The day of the shoot has arrived, and what seemed an eternity in the making, can now shoot some images that we had been discussing. It was an early start for the travel to just outside Hexham and to the secluded woodland we had chosen as the location. Unfortunately, the weather the night before had been cruel and had rained. This caused the leaves that were discarded to be unusable (we had an idea that would have been GREAT had the leaves been dry). Once at the site, I began to set up the single flash unit that I had planned on using to light my model, along with a reflective photographic umbrella.
So with the camera ready to go, off we set to see what images that we could come up with. First stop was a set of steps that we came across. The first set of images shot was just to get the settings dialled in and to get a raptor set up between the model and I. After starting off a little distance away from the model, I began to gradually move closer as I began feeling more "in the zone".
Starting on headshots, we then progressed on to half and full length shots. One we had exhausted the ideas, it was a chance to change clothes. Admittedly, just her jacket, but a costume change non the less and the next location. Which was a little stream.
We decided to have a little "action sequence" where I would try to capture her crossing the stream. Once again, timing was the important thing to get right here. This time, we decided to shoot some lifestyle images. Images where the model was not the main focus of the shot, but to show the clothes she was wearing.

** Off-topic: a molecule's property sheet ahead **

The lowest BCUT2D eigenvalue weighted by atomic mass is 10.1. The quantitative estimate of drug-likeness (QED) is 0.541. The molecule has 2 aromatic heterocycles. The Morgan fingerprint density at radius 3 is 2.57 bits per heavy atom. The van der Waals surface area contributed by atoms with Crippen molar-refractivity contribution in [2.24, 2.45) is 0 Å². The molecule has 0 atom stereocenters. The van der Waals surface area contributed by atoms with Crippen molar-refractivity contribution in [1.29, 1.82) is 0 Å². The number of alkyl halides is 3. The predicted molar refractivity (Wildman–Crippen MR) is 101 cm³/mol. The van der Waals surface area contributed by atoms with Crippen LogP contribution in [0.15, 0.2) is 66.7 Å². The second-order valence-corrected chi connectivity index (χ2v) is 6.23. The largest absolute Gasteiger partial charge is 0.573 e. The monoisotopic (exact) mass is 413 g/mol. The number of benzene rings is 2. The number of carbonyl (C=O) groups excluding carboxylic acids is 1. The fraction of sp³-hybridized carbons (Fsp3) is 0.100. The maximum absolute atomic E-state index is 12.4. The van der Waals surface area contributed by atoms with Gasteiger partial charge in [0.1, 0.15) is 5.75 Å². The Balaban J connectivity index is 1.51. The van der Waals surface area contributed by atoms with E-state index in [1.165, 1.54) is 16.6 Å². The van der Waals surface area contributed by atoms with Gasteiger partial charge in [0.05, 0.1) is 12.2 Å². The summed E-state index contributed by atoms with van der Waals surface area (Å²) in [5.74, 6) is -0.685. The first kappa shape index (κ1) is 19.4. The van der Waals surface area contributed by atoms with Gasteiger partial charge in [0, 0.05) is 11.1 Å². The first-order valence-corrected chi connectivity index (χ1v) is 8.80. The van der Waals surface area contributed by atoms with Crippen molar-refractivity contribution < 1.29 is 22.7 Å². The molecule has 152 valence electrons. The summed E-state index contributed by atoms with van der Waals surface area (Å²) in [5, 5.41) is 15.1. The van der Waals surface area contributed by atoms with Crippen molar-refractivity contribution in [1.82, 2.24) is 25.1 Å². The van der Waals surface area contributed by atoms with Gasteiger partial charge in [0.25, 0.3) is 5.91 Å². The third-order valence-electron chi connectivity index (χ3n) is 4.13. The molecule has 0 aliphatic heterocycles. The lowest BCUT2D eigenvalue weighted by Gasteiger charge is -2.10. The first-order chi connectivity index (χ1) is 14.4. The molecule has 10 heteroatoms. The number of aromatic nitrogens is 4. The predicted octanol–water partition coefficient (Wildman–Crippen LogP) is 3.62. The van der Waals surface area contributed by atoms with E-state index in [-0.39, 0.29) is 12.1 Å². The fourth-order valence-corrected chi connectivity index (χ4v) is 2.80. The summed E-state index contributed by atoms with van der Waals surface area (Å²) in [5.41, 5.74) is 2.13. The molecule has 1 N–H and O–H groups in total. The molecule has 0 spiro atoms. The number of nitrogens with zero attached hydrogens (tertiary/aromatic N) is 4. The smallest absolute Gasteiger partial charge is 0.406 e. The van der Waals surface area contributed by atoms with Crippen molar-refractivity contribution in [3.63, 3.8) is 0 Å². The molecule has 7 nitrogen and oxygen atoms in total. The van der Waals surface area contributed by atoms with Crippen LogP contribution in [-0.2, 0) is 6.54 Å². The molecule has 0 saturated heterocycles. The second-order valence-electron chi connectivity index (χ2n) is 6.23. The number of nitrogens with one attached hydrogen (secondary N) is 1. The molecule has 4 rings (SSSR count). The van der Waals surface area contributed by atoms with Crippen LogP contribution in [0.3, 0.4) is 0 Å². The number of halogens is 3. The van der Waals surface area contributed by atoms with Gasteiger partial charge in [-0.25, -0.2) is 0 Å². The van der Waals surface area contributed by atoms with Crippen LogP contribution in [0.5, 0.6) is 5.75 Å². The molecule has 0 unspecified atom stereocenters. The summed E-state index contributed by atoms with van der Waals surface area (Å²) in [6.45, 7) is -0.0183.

Another costume change later, and we moved on to a small bridge crossing a small river. After trying several angles and using some of the foliage as a prop finished off with some different ideas.
Trial and error to achieve a certain shot (shot at the end)
It's been a few days since the shoot, and now time to start editing. After shooting nearly 350 images, the process of deciding which ones to spend time on and editing and which ones not to began. After what seemed like HOURS (probably because it was) I had narrowed it down to half. These were split into the GOOD ones, the NOT SURE ones and the BAD ones
With approximately 100 images in each section initially being selected I took a closer look and tried to be super critical and choose only the ones that I really liked. Of those I had managed to narrow it done considerably to a point where I was left with a total of 80 that I was attracted to. Something about them intrigued me.
And so the post processing process began. I don't like to spend to long on an image making adjustments, the temptation to "over edit" and ruin the image is real, so doing the bare minimum gives a more natural looking image. Each image is judged on its own merit as to what changes are made to enhance.
Image we were looking to achieve
1 Week Later
After revisiting the edits that I had done to double check that I was happy with them, it was time to export them and send them to the model. And also share on several websites and on my Social Media platforms. After backing the images up to an external Hard Drive for safety, I then delete the images from my computer to free up space for the next project that I embark on.
And there you have it, a complete rundown of the steps of planning and shooting with a model and the work before and after. There is a lot of work involved in the production of an image than just "pressing a button". I hope you have enjoyed this little insight into what it takes to have a finished published image.